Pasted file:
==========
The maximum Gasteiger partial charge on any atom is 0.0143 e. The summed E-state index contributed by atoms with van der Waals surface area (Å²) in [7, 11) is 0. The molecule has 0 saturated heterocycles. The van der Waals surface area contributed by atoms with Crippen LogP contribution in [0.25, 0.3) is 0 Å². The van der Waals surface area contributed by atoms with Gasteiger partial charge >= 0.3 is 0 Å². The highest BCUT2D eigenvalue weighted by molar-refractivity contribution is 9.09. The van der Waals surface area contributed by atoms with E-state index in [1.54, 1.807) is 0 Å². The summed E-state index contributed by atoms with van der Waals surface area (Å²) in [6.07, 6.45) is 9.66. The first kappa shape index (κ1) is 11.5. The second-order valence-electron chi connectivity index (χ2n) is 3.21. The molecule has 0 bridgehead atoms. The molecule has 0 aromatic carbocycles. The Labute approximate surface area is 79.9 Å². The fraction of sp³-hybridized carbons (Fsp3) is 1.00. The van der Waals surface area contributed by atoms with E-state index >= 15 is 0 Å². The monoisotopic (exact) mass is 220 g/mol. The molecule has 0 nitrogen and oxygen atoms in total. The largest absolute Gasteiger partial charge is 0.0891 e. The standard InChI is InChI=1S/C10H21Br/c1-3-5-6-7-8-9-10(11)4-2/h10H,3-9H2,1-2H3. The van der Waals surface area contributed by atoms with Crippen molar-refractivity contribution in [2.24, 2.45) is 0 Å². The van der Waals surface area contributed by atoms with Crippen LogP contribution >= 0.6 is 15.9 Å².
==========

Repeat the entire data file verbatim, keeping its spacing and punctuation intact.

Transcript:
The maximum Gasteiger partial charge on any atom is 0.0143 e. The summed E-state index contributed by atoms with van der Waals surface area (Å²) in [7, 11) is 0. The molecule has 0 saturated heterocycles. The van der Waals surface area contributed by atoms with Crippen LogP contribution in [0.25, 0.3) is 0 Å². The van der Waals surface area contributed by atoms with Gasteiger partial charge >= 0.3 is 0 Å². The highest BCUT2D eigenvalue weighted by molar-refractivity contribution is 9.09. The van der Waals surface area contributed by atoms with E-state index in [1.54, 1.807) is 0 Å². The summed E-state index contributed by atoms with van der Waals surface area (Å²) in [6.07, 6.45) is 9.66. The first kappa shape index (κ1) is 11.5. The second-order valence-electron chi connectivity index (χ2n) is 3.21. The molecule has 0 bridgehead atoms. The molecule has 0 aromatic carbocycles. The Labute approximate surface area is 79.9 Å². The fraction of sp³-hybridized carbons (Fsp3) is 1.00. The van der Waals surface area contributed by atoms with E-state index >= 15 is 0 Å². The monoisotopic (exact) mass is 220 g/mol. The molecule has 0 nitrogen and oxygen atoms in total. The largest absolute Gasteiger partial charge is 0.0891 e. The standard InChI is InChI=1S/C10H21Br/c1-3-5-6-7-8-9-10(11)4-2/h10H,3-9H2,1-2H3. The van der Waals surface area contributed by atoms with Crippen molar-refractivity contribution in [2.24, 2.45) is 0 Å². The van der Waals surface area contributed by atoms with Crippen LogP contribution >= 0.6 is 15.9 Å².